How you should prepare for the registration assessment
How can you get through the registration assessment unscathed? This article covers advice and revision tips from current tutors, as well as views from two current preregistration trainees.
The day of the registration assessment can be daunting. Your performance will determine whether you will join the Register and put your formal training years behind you.
Be prepared or prepare to fail
Kathryn Davison – experienced tutor
The key to success lies in preparation. You will answer questions correctly if you remain calm and this stems from the knowledge that you know as much as possible and are confident in your abilities.
You should read the General Pharmaceutical Council preregistration bulletins regularly. Be aware of what you are allowed to take to the assessment and have on your desk. For example, highlighter pens, loose papers and Post-it notes are not permitted. Arriving at the venue early with plenty of time to register and find your place on the seating plan should also help you to feel more settled, so plan your journey in advance and allow yourself adequate time.
You should assess your fitness to sit the assessment beforehand. If there are extenuating circumstances that may affect your performance, it is crucial that you carefully consider whether you are ready to go ahead with the assessment or whether it would be more appropriate to delay your first attempt.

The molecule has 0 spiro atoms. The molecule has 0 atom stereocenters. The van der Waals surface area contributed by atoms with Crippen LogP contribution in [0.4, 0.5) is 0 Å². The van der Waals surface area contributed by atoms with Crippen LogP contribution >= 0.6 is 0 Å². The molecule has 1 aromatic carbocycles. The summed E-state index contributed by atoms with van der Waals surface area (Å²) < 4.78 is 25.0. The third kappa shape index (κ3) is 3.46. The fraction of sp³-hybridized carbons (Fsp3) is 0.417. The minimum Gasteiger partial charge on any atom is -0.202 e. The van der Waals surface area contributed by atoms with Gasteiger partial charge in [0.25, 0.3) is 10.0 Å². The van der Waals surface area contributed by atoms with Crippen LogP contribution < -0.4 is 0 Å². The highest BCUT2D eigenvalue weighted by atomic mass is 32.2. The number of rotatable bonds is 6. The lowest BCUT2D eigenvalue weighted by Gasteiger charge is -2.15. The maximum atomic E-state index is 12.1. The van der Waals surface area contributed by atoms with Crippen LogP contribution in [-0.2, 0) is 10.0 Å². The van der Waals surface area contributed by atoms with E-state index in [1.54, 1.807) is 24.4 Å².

Time management and tagging BNFs
Kathryn Moffitt – new tutor
Many of you may have already had your final progress report with your tutor and, if this were satisfactory, you can now focus your efforts towards exam revision. There are two multiple choice assessment papers. You must achieve an average of at least 70% across both papers, including 70% in the calculation questions. The morning assessment is the closed book paper, which requires that you answer 90 questions in 90 minutes. The afternoon assessment is open book, and includes 80 questions (20 calculation style) with a time allowance of 150 minutes.
Most trainees find the open book paper the most challenging. The stumbling block is time management. It is unlikely you will have the time to look up every question. Make educated guesses where possible and return to these questions if you have time left at the end.
Trainees have a tendency to “over-tag” their British National Formularies and this can lead to confusion. Tagging every section, every table and every Committee on Safety of Medicines (CSM) warning is unnecessary. The best way to decide what to tag is to practise with your sample questions. If some tags go unused, do not be afraid to remove them. Imagine a question regarding phytomenadione. It is easier to look up the drug in the index rather than waste time trying to find the “warfarin” tag. If you tag your index, when phytomenadione comes up you can go straight to the “P” tag, providing you with a page number more quickly than if you go through your chapter tags.